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        Hemoglobin analyzers

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        Tips and Guidelines for Buying a Glycohemoglobin Analyzer

        Laboratory analyzers using a separation technique based on charge differences, chemical analysis, or structural differences, to measure glycohemoglobin in whole blood. Point-of-care analyzers are mostly used for assessing glucose control in physicians office. Blood levels of GHB are the integrated value of the past three month period. GHB concentration can be measured using several methods, including photometry and immunoassay.

        Tips for Buying a Glycohemoglobin Analyzer

        1. Before purchasing a dedicated glycohemoglobin analyzer, facilities should determine the volume of specimens to be tested and the desirability of fractionating HbA1, since chemistry analyzers can also perform glycohemoglobin tests.

        2. Some of the less expensive options for measuring HbA1 or HbA1c may be manual column, electrophoretic, or general-purpose, high-performance liquid chromatography systems. These should be considered when the test volume does not warrant the purchase of a large automated hemoglobinometer.

        3. Facilities should also consider the time needed to develop a test procedure and prepare reagents when using an alternative hemoglobin A1c analyzer.

        4. Purchasing a dedicated glycohemoglobin analyzer may be justified in facilities with high-test volumes due to the loss of precision and the cost and time involved in setting up an alternative analyzer for frequent glycohemoglobin analysis.

        5. Hemoglobinometers with test methods based on a specific monoclonal antibody typically allow for the use of smaller test-sample volumes.

        6. Facilities should consider the amount of memory in some hemoglobin A1c analyzers that store results.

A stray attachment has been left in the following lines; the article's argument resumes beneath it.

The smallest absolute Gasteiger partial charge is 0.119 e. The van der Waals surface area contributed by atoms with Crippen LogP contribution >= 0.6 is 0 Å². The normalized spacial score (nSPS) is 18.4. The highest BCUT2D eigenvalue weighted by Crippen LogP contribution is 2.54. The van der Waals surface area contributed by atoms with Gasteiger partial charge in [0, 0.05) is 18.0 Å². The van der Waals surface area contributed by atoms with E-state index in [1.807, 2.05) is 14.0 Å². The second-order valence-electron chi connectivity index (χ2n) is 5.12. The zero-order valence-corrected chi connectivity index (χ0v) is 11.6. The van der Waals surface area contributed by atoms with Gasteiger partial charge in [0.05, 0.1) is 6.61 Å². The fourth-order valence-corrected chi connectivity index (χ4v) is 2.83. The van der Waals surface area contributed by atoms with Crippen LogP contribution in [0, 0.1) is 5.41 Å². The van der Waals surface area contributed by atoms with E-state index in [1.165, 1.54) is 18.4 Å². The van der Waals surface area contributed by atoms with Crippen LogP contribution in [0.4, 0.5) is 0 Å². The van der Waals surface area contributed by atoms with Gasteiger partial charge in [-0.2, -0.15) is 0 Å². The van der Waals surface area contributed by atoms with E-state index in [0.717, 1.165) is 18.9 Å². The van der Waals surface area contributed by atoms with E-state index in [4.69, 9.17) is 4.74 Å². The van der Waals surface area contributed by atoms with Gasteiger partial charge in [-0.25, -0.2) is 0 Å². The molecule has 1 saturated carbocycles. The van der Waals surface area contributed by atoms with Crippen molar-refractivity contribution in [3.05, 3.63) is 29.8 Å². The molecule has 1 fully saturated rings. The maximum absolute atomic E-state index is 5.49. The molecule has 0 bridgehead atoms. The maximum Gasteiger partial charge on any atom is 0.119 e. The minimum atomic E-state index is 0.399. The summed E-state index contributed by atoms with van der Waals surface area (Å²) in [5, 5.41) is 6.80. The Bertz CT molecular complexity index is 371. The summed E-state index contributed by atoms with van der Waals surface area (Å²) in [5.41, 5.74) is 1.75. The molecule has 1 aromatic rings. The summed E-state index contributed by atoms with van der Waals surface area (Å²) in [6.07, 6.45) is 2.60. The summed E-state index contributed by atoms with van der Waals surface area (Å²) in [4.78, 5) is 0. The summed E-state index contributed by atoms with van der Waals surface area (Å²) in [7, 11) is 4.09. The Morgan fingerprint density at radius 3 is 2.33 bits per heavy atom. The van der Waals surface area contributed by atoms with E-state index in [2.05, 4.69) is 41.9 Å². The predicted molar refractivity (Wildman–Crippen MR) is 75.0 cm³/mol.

7. The glycohemoglobin analyzers provide results within minutes, allowing physicians to discuss the results and treatment plans with patients immediately. They are easy to use and do not require highly trained staff.

        8. To prevent the expiration of large volumes of reagents that might not be needed in small-volume facilities, the reagents come in cartridges that are used on a per-patient basis

        9. Before deciding to buy glycohemoglobin analyzers, facilities should also look into the availability of service contracts.

        10. Facilities should know that some glycohemoglobin analyzer suppliers provide services such as maintenance and calibration, standard solutions, extended warranties, hotline services, and/or consolidated services.

        Tips and Guidelines for Buying a Glycohemoglobin Analyzer

        Laboratory analyzers using a separation technique based on charge differences, chemical analysis, or structural differences, to measure glycohemoglobin in whole blood. Point-of-care analyzers are mostly used for assessing glucose control in physicians office. Blood levels of GHB are the integrated value of the past three month period. GHB concentration can be measured using several methods, including photometry and immunoassay.

        Tips for Buying a Glycohemoglobin Analyzer

        1. Before purchasing a dedicated glycohemoglobin analyzer, facilities should determine the volume of specimens to be tested and the desirability of fractionating HbA1, since chemistry analyzers can also perform glycohemoglobin tests.

        2. Some of the less expensive options for measuring HbA1 or HbA1c may be manual column, electrophoretic, or general-purpose, high-performance liquid chromatography systems. These should be considered when the test volume does not warrant the purchase of a large automated hemoglobinometer.

        3. Facilities should also consider the time needed to develop a test procedure and prepare reagents when using an alternative hemoglobin A1c analyzer.

        4. Purchasing a dedicated glycohemoglobin analyzer may be justified in facilities with high-test volumes due to the loss of precision and the cost and time involved in setting up an alternative analyzer for frequent glycohemoglobin analysis.

        5. Hemoglobinometers with test methods based on a specific monoclonal antibody typically allow for the use of smaller test-sample volumes.

        6. Facilities should consider the amount of memory in some hemoglobin A1c analyzers that store results.

        7. The glycohemoglobin analyzers provide results within minutes, allowing physicians to discuss the results and treatment plans with patients immediately. They are easy to use and do not require highly trained staff.

        8. To prevent the expiration of large volumes of reagents that might not be needed in small-volume facilities, the reagents come in cartridges that are used on a per-patient basis

        9. Before deciding to buy glycohemoglobin analyzers, facilities should also look into the availability of service contracts.

        10. Facilities should know that some glycohemoglobin analyzer suppliers provide services such as maintenance and calibration, standard solutions, extended warranties, hotline services, and/or consolidated services.

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